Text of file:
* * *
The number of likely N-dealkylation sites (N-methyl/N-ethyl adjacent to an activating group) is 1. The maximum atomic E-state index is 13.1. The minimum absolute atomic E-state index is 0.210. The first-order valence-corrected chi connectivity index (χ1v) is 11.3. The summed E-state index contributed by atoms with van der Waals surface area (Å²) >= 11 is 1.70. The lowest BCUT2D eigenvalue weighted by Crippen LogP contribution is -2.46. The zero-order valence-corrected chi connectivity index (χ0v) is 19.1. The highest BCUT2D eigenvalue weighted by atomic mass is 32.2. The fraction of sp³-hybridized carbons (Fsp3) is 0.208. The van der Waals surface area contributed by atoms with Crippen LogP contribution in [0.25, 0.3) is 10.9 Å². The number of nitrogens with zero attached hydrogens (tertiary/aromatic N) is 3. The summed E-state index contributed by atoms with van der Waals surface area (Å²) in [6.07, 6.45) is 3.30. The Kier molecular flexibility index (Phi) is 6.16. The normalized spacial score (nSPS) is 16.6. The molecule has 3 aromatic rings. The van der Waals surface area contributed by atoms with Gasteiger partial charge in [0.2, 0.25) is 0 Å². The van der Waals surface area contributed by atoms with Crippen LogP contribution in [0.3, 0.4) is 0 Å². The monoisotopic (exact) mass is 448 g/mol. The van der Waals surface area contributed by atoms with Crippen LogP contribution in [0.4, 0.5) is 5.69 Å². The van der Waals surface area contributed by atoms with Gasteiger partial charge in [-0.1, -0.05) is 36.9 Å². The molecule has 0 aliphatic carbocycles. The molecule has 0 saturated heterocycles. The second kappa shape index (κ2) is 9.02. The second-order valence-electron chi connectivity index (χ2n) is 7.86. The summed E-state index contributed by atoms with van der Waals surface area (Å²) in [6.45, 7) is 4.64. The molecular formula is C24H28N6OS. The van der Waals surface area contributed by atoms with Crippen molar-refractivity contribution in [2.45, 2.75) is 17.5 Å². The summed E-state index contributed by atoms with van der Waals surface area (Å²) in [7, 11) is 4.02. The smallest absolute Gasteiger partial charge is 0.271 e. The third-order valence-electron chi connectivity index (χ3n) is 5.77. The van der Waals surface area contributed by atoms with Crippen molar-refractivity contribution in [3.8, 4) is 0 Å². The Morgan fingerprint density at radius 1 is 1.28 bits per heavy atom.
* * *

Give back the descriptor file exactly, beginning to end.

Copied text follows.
The number of likely N-dealkylation sites (N-methyl/N-ethyl adjacent to an activating group) is 1. The maximum atomic E-state index is 13.1. The minimum absolute atomic E-state index is 0.210. The first-order valence-corrected chi connectivity index (χ1v) is 11.3. The summed E-state index contributed by atoms with van der Waals surface area (Å²) >= 11 is 1.70. The lowest BCUT2D eigenvalue weighted by Crippen LogP contribution is -2.46. The zero-order valence-corrected chi connectivity index (χ0v) is 19.1. The highest BCUT2D eigenvalue weighted by atomic mass is 32.2. The fraction of sp³-hybridized carbons (Fsp3) is 0.208. The van der Waals surface area contributed by atoms with Crippen LogP contribution in [0.25, 0.3) is 10.9 Å². The number of nitrogens with zero attached hydrogens (tertiary/aromatic N) is 3. The summed E-state index contributed by atoms with van der Waals surface area (Å²) in [6.07, 6.45) is 3.30. The Kier molecular flexibility index (Phi) is 6.16. The normalized spacial score (nSPS) is 16.6. The molecule has 3 aromatic rings. The van der Waals surface area contributed by atoms with Gasteiger partial charge in [0.2, 0.25) is 0 Å². The van der Waals surface area contributed by atoms with Crippen LogP contribution in [0.3, 0.4) is 0 Å². The monoisotopic (exact) mass is 448 g/mol. The van der Waals surface area contributed by atoms with Crippen LogP contribution in [0.4, 0.5) is 5.69 Å². The van der Waals surface area contributed by atoms with Gasteiger partial charge in [-0.1, -0.05) is 36.9 Å². The molecule has 0 aliphatic carbocycles. The molecule has 0 saturated heterocycles. The second kappa shape index (κ2) is 9.02. The second-order valence-electron chi connectivity index (χ2n) is 7.86. The summed E-state index contributed by atoms with van der Waals surface area (Å²) in [6.45, 7) is 4.64. The molecular formula is C24H28N6OS. The van der Waals surface area contributed by atoms with Crippen molar-refractivity contribution in [2.45, 2.75) is 17.5 Å². The summed E-state index contributed by atoms with van der Waals surface area (Å²) in [7, 11) is 4.02. The smallest absolute Gasteiger partial charge is 0.271 e. The third-order valence-electron chi connectivity index (χ3n) is 5.77. The van der Waals surface area contributed by atoms with Crippen molar-refractivity contribution in [3.8, 4) is 0 Å². The Morgan fingerprint density at radius 1 is 1.28 bits per heavy atom.